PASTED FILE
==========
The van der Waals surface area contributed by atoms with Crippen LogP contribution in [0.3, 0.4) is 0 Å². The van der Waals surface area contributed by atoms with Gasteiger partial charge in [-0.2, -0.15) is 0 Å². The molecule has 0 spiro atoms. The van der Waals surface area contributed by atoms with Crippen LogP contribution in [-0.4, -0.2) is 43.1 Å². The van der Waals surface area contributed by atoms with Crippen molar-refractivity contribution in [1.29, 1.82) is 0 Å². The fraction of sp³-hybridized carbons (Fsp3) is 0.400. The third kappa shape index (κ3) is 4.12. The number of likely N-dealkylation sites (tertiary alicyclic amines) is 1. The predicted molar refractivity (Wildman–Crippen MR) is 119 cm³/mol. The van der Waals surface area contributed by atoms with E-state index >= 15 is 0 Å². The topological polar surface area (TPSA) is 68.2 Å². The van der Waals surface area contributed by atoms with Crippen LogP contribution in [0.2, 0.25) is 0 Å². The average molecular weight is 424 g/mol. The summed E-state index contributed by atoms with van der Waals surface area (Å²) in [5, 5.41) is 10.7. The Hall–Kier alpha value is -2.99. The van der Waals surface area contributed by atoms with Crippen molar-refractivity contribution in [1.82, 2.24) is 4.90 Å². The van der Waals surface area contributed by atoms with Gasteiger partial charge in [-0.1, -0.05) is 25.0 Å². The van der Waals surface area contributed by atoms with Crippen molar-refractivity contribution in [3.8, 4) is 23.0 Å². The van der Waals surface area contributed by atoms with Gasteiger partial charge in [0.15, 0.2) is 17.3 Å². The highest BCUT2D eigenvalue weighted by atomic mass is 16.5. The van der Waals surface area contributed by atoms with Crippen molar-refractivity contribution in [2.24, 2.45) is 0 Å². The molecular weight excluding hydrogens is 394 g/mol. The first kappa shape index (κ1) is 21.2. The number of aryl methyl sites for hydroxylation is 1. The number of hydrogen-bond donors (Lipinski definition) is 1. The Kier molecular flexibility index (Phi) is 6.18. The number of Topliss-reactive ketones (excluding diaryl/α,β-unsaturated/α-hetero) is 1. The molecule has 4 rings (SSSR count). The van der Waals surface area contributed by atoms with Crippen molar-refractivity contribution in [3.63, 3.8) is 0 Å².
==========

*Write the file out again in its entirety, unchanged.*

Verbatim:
The van der Waals surface area contributed by atoms with Crippen LogP contribution in [0.3, 0.4) is 0 Å². The van der Waals surface area contributed by atoms with Gasteiger partial charge in [-0.2, -0.15) is 0 Å². The molecule has 0 spiro atoms. The van der Waals surface area contributed by atoms with Crippen LogP contribution in [-0.4, -0.2) is 43.1 Å². The van der Waals surface area contributed by atoms with Crippen molar-refractivity contribution in [1.29, 1.82) is 0 Å². The fraction of sp³-hybridized carbons (Fsp3) is 0.400. The third kappa shape index (κ3) is 4.12. The number of likely N-dealkylation sites (tertiary alicyclic amines) is 1. The predicted molar refractivity (Wildman–Crippen MR) is 119 cm³/mol. The van der Waals surface area contributed by atoms with E-state index >= 15 is 0 Å². The topological polar surface area (TPSA) is 68.2 Å². The van der Waals surface area contributed by atoms with Crippen LogP contribution in [0.2, 0.25) is 0 Å². The average molecular weight is 424 g/mol. The summed E-state index contributed by atoms with van der Waals surface area (Å²) in [5, 5.41) is 10.7. The Hall–Kier alpha value is -2.99. The van der Waals surface area contributed by atoms with Crippen molar-refractivity contribution in [1.82, 2.24) is 4.90 Å². The van der Waals surface area contributed by atoms with Gasteiger partial charge in [-0.1, -0.05) is 25.0 Å². The van der Waals surface area contributed by atoms with Crippen molar-refractivity contribution in [3.8, 4) is 23.0 Å². The van der Waals surface area contributed by atoms with Gasteiger partial charge in [0.15, 0.2) is 17.3 Å². The highest BCUT2D eigenvalue weighted by atomic mass is 16.5. The van der Waals surface area contributed by atoms with Crippen molar-refractivity contribution in [2.24, 2.45) is 0 Å². The molecular weight excluding hydrogens is 394 g/mol. The first kappa shape index (κ1) is 21.2. The number of aryl methyl sites for hydroxylation is 1. The number of hydrogen-bond donors (Lipinski definition) is 1. The Kier molecular flexibility index (Phi) is 6.18. The number of Topliss-reactive ketones (excluding diaryl/α,β-unsaturated/α-hetero) is 1. The molecule has 4 rings (SSSR count). The van der Waals surface area contributed by atoms with Crippen molar-refractivity contribution in [3.63, 3.8) is 0 Å².